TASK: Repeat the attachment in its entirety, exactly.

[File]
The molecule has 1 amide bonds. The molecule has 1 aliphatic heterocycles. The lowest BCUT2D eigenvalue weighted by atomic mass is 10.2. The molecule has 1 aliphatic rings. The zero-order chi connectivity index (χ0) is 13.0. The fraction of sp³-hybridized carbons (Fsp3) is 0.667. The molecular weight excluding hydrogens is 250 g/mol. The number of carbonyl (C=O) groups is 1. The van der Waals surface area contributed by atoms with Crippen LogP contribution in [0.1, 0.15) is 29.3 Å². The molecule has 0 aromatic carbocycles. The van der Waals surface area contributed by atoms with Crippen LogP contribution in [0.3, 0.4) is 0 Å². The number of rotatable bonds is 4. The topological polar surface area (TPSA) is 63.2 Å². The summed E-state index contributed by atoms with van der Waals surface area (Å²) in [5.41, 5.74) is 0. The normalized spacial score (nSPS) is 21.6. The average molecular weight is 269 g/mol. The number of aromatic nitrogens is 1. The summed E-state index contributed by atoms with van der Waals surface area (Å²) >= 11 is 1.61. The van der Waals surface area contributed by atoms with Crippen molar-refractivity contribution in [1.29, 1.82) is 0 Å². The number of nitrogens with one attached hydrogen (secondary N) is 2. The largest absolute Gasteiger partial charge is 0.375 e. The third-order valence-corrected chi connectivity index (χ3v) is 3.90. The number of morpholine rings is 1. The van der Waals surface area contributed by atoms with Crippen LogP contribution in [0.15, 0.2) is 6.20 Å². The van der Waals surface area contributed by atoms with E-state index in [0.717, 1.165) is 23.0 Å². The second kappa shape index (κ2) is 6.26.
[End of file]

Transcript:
The molecule has 1 amide bonds. The molecule has 1 aliphatic heterocycles. The lowest BCUT2D eigenvalue weighted by atomic mass is 10.2. The molecule has 1 aliphatic rings. The zero-order chi connectivity index (χ0) is 13.0. The fraction of sp³-hybridized carbons (Fsp3) is 0.667. The molecular weight excluding hydrogens is 250 g/mol. The number of carbonyl (C=O) groups is 1. The van der Waals surface area contributed by atoms with Crippen LogP contribution in [0.1, 0.15) is 29.3 Å². The molecule has 0 aromatic carbocycles. The van der Waals surface area contributed by atoms with Crippen LogP contribution in [0.3, 0.4) is 0 Å². The number of rotatable bonds is 4. The topological polar surface area (TPSA) is 63.2 Å². The summed E-state index contributed by atoms with van der Waals surface area (Å²) in [5.41, 5.74) is 0. The normalized spacial score (nSPS) is 21.6. The average molecular weight is 269 g/mol. The number of aromatic nitrogens is 1. The summed E-state index contributed by atoms with van der Waals surface area (Å²) >= 11 is 1.61. The van der Waals surface area contributed by atoms with Crippen molar-refractivity contribution in [1.29, 1.82) is 0 Å². The number of nitrogens with one attached hydrogen (secondary N) is 2. The largest absolute Gasteiger partial charge is 0.375 e. The third-order valence-corrected chi connectivity index (χ3v) is 3.90. The number of morpholine rings is 1. The van der Waals surface area contributed by atoms with Crippen LogP contribution in [0.15, 0.2) is 6.20 Å². The van der Waals surface area contributed by atoms with E-state index in [0.717, 1.165) is 23.0 Å². The second kappa shape index (κ2) is 6.26.